By: Brenden Shucart
I was born in 1981, the same year AIDS was recognized by the Center for Disease Control, and as far back as I can remember fear of contracting HIV has been a part of me. A gnawing anxiety lurking in my heart. Growing up in the ’80s and ’90s there was plenty to feed that fear—unexpectedly deep pop lyrics, made for teevee Lifetime movies, endless fear-based safe-sex campaigns and the odd, half-understood joke on the Kids in the Hall—and precious little to keep it at bay. I knew that AIDS was something that happened to dudes who loved dudes, and when I was being honest with myself, I knew that I was one of those dudes. It felt almost inevitable.
When I came out of the closet in 1997 the first thing my dad said to me was, “I don’t want you to die of AIDS by the time you are 21.” But that fear was already a deeply ingrained piece of my subconscious. Not that it stopped me from having sex. On the contrary, once I had a taste I was insatiable, and I found many, many opportunities to slake my appetite. And I didn’t always use protection. In fact, I was less and less safe as time went by, always dancing closer and closer to the flame. But that fear of getting AIDS was so deeply ingrained in me that whether I used condoms or not almost all of my sexual encounters left me sleepless and sweating, staring at the ceiling and wondering if this was the time that my luck would run out.
Of course it did give out eventually. Play with fire long enough and it’s kind of inevitable that you are going to get burned.
My HIV diagnosis hit me like a ton of bricks. I became severely depressed, and my drug habit became a full-fledged problem. I resigned myself to a lifetime of doctor visits and dependence on antiretroviral medication to keep myself alive, and the pitying/fearful looks that people give you when they think you aren’t paying attention. But I thought, At least there is nothing left to be afraid of. The worst thing that could possibly happen to me has happened.
That was really just a remarkable lack of imagination on my part.
I moved to a new city and fell in love with a guy that was HIV-negative. I started building a new life for myself, and for the most part I was happy. But there was still an anxiety lurking deep down inside.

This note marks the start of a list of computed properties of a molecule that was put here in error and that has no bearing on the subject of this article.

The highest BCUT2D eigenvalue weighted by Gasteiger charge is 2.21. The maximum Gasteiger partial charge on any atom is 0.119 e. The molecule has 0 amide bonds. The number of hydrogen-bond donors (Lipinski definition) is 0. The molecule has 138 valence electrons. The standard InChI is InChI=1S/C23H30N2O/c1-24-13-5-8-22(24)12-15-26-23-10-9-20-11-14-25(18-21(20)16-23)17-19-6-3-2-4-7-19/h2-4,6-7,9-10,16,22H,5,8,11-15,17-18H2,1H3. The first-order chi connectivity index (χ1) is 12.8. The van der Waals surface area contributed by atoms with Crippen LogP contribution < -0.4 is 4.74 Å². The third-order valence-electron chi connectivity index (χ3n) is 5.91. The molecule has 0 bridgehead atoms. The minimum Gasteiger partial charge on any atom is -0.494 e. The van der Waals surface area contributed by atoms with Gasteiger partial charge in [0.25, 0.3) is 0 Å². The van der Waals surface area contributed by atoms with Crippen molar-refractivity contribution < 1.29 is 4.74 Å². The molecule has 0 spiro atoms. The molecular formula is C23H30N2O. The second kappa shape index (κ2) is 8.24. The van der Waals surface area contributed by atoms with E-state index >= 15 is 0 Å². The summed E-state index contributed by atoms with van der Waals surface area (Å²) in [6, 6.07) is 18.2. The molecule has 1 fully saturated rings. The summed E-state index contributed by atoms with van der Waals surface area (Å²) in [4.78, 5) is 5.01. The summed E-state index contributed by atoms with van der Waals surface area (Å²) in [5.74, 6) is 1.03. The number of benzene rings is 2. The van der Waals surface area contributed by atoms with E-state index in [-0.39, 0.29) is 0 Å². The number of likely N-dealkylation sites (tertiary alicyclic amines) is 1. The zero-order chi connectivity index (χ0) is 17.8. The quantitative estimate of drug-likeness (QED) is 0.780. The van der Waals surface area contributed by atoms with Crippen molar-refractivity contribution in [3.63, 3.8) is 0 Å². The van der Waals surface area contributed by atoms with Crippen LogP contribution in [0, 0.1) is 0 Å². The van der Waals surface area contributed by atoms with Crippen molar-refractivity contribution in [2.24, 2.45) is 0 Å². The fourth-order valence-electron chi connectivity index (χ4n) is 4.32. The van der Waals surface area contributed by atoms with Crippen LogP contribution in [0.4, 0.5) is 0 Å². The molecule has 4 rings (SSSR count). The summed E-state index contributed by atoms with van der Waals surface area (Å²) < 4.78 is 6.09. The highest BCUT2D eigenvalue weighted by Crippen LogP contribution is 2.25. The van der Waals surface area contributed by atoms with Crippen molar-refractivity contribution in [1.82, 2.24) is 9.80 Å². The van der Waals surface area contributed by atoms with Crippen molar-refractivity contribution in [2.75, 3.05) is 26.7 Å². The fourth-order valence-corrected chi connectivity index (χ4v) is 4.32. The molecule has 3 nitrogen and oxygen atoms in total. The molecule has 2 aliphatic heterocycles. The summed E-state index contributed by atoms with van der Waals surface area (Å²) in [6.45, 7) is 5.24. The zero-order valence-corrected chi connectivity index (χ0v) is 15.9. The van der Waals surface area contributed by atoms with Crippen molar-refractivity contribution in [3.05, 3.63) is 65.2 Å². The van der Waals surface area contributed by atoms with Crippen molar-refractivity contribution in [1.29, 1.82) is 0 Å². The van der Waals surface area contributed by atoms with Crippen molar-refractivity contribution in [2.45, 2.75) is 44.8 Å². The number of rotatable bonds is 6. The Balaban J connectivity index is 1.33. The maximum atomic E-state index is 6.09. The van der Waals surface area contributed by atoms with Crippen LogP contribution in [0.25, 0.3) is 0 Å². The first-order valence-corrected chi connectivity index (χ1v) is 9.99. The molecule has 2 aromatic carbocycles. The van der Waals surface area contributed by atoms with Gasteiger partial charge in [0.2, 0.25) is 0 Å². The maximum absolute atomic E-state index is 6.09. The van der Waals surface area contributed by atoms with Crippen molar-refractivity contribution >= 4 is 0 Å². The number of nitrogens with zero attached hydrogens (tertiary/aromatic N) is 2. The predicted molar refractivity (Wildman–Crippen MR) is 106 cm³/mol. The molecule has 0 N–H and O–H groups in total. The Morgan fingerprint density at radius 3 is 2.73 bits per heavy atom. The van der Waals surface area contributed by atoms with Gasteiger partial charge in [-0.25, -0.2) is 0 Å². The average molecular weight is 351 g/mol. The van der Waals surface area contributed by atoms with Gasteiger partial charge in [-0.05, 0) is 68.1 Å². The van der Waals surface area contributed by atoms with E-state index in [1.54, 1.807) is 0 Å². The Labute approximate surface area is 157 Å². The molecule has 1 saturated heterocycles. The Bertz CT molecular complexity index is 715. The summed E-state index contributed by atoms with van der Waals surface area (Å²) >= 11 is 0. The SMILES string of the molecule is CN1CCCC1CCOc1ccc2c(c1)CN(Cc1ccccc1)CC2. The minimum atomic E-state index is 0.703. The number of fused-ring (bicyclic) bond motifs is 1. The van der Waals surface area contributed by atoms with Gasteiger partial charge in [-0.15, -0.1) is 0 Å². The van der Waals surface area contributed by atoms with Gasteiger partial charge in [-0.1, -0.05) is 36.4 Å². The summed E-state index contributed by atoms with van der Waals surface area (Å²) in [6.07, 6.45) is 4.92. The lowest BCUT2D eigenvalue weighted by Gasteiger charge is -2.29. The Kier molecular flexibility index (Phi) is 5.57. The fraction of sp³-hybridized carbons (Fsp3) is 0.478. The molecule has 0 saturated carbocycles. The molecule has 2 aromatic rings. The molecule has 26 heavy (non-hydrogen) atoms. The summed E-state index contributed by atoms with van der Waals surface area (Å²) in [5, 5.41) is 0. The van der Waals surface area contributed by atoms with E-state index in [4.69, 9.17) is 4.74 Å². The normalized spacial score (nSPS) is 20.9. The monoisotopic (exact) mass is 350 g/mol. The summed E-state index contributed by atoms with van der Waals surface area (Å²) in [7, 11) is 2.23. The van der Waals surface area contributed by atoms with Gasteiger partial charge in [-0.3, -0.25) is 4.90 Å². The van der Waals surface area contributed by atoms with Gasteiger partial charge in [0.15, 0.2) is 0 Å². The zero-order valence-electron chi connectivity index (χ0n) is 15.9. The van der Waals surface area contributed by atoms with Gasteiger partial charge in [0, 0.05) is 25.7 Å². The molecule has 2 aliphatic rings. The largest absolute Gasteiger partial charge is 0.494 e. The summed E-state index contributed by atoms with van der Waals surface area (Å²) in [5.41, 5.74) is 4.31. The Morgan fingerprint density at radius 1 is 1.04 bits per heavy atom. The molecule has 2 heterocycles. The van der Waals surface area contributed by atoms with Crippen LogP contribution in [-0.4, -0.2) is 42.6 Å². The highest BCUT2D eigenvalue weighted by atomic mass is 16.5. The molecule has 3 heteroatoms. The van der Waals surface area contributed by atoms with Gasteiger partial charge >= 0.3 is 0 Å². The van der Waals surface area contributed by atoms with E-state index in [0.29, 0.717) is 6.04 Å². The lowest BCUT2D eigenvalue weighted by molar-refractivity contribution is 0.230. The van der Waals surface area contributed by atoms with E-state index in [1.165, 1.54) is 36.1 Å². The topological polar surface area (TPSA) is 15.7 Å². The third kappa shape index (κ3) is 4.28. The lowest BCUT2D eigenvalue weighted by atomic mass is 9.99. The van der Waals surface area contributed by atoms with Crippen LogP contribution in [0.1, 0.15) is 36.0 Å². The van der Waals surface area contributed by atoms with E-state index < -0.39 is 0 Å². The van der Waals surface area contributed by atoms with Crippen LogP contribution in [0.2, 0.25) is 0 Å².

My fear hadn’t really gone away, it just changed shape. Instead of being afraid I would contract HIV, I found myself living in the fear that I might pass HIV on to someone else.
And when my boyfriend showed up at my place of work, fresh from the clinic with tears in his eyes, that fear consumed me whole.
Contracting HIV wasn’t the worst thing that could possibly happen to me. Letting it get past me was.
To this day I don’t know if I am directly responsible. I was on medication, my viral load was suppressed and we almost always used condoms. Over the course of our three years together we weren’t always monogamous.
But I felt responsible.
I felt toxic.
I felt like a monster.
After that I become a sero-sorter of the strictest kind. It was years before I could bring myself to have sex with a guy who was HIV-negative. Even when I finally did, I was so on guard, so concerned with vigilantly keeping my partner from any possible contamination, performance became an issue. Combined with trouble I had staying hard when I was using a condom, I rarely made the effort.
I took my fear and used it to build a wall between myself and every guy who hadn’t contracted HIV, and buttressed it with my guilt and shame. At some point I accepted, “This is the way it’s always going to be,” just as I had accepted a lifetime of doctor visits and shady looks.
That’s the way it went for quite some time, me deftly avoiding even the opportunity that I might develop feelings for someone who was HIV-negative. Until one day my roommate Kevin came home and told me he signed up for the iPrEx study, a clinical trial to test the efficacy of the antiretroviral drug Truvada as a Pre-Exposure Prophylaxis, or PrEP.
I remember being vaguely hostile to the idea—simultaneously concerned that my friend was being used as a guinea pig, and that this study might somehow get my hopes up only to knock them down.
But as the trial proceeded, and I watched my HIV-negative friend eat his daily dose of medication, and sat and talked with him before and after his regular visits with the clinicians running the study, my suspicion and hostility were gradually supplanted by a kind of hope.
For many of us living with HIV, that’s what the FDA’s approval of Truvada for use as PrEP means—hope. Hope that one day we can let our guard down, be less than perfectly vigilant and love without fear.
Not necessarily Truvada itself, but the promise of things to come that Truvada represents—first a once-a-day pill, then perhaps a pill once a week, or once a month. Maybe an injection that will protect you from HIV for a whole year. Or even a vaccine that will keep a person from contracting HIV for the rest of their lives, and allow those of us who have HIV to set aside our fear forever.
I think I might give anything to make that vaccine a reality. But just having the hope of it means the world to me.
Note: This article does not necessarily represent the opinions of Paul Morris or Treasure Island Media. We felt it right to post, allowing each of you to digest, and form your own opinion. We look forward to hearing what you think.